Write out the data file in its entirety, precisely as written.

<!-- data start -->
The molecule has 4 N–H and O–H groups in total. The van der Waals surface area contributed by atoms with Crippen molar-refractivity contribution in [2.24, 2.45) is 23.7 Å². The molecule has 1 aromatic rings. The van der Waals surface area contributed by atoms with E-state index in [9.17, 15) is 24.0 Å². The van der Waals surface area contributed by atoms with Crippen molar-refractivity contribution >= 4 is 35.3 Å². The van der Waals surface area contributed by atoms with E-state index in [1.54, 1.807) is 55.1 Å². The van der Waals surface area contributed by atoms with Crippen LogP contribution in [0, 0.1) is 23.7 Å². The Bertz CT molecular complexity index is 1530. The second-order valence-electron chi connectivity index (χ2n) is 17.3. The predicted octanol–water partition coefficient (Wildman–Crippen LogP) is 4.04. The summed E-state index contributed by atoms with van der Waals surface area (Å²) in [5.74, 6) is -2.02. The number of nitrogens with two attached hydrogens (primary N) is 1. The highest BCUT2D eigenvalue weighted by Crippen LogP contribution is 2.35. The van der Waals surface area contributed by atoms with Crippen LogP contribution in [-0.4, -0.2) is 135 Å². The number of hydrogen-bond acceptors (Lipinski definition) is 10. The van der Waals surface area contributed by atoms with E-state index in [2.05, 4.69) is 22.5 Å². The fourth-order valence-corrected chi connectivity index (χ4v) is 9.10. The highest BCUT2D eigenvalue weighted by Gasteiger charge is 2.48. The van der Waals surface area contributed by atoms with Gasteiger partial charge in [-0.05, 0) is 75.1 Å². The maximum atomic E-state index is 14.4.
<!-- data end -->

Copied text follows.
The molecule has 4 N–H and O–H groups in total. The van der Waals surface area contributed by atoms with Crippen molar-refractivity contribution in [2.24, 2.45) is 23.7 Å². The molecule has 1 aromatic rings. The van der Waals surface area contributed by atoms with E-state index in [9.17, 15) is 24.0 Å². The van der Waals surface area contributed by atoms with Crippen molar-refractivity contribution >= 4 is 35.3 Å². The van der Waals surface area contributed by atoms with E-state index in [1.54, 1.807) is 55.1 Å². The van der Waals surface area contributed by atoms with Crippen LogP contribution in [0, 0.1) is 23.7 Å². The Bertz CT molecular complexity index is 1530. The second-order valence-electron chi connectivity index (χ2n) is 17.3. The predicted octanol–water partition coefficient (Wildman–Crippen LogP) is 4.04. The summed E-state index contributed by atoms with van der Waals surface area (Å²) in [5.74, 6) is -2.02. The number of nitrogens with two attached hydrogens (primary N) is 1. The highest BCUT2D eigenvalue weighted by Crippen LogP contribution is 2.35. The van der Waals surface area contributed by atoms with Crippen LogP contribution in [-0.4, -0.2) is 135 Å². The number of hydrogen-bond acceptors (Lipinski definition) is 10. The van der Waals surface area contributed by atoms with E-state index in [2.05, 4.69) is 22.5 Å². The fourth-order valence-corrected chi connectivity index (χ4v) is 9.10. The highest BCUT2D eigenvalue weighted by Gasteiger charge is 2.48. The van der Waals surface area contributed by atoms with Gasteiger partial charge in [-0.05, 0) is 75.1 Å². The maximum atomic E-state index is 14.4.